Identifying those customers need not take exhaustive research and complicated measures. It can be a fairly straightforward process, as it is with the Net Promoter Score, or NPS, a metric developed by Bain & Co.s Fred Reichheld. As set forth in The Ultimate Questionwritten by Reichheld and published by Harvard Business Pressthe NPS approach consists of one simple question: On a scale of one to 10, would you recommend us to your friends?

Based on the answer to that question, customers are segmented into three categories: promoters, who actively champion a particular product to their friends and colleagues; passives, who are lukewarm about the product; and detractors, the opposite of promoters. A given company's score is simply the difference between its number of promoters and its number of detractors.

NPS has proven to be a powerful tool for such companies as General Electric Capital Solutions, which has used it not only to identify customers that are already valuable promoters but to gain insights into how it can convert detractors. For a business like GE Capital Solutions, which serves more than 1 million very diverse customers in many different industries, NPS helps us better understand what our customers are feeling and how we can improve their experience with us, says Stephen White, a spokesperson for GE Capital.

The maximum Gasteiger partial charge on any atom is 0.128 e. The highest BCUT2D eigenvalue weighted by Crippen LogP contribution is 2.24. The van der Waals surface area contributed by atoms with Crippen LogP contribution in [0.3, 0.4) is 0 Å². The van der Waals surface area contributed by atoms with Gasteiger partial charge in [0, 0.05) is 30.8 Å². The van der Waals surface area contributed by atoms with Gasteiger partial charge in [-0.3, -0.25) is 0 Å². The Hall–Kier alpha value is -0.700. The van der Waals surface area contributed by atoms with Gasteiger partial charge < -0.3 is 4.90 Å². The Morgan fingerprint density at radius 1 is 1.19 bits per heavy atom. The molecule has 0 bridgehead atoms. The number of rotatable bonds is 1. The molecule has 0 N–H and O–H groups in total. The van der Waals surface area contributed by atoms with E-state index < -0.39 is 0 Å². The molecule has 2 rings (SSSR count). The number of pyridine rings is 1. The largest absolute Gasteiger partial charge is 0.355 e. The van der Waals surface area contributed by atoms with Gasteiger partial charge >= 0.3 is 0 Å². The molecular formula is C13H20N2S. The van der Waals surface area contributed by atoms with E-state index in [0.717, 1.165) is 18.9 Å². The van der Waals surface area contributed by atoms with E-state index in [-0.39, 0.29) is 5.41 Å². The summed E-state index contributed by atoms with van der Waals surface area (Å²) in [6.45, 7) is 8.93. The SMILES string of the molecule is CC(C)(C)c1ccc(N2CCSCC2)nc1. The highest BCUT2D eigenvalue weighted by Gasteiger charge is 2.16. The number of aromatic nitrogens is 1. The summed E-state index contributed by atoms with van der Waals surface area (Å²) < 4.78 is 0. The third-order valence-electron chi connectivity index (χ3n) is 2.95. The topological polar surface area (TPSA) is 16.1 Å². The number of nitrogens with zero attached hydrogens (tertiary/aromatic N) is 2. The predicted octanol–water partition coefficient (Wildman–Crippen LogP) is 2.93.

Failing to support your external customer - centric strategy with an internal customer - centric strategy.

Speaking of valuable customers, what about that most priceless customer of all your employee?

While most companies aren't in the habit of regarding their employees as customers, those seeking to instill a customer-centric culture should rethink their stance, argues Elaine Berke, president of Westport, MA based EBI Consulting, which specializes in helping organizations develop customer-centric strategies. Customer - centricity needs to come from the inside out, says Berke. Leadership must avoid a double standard that makes it OK for managers to argue with or demean staff while still being courteous and considerate to external customers.

Consider the case of the world-renowned Johns Hopkins University Hospital. In developing a comprehensive Service Excellence initiative aimed at boosting its level of patient care, the hospital included employee satisfaction as a core component of the program. The hospital conducted an extensive survey to gauge employee concerns that turned up such simple, actionable insights as making it a point to compliment co-workers and instituting criticism - free no negativity days.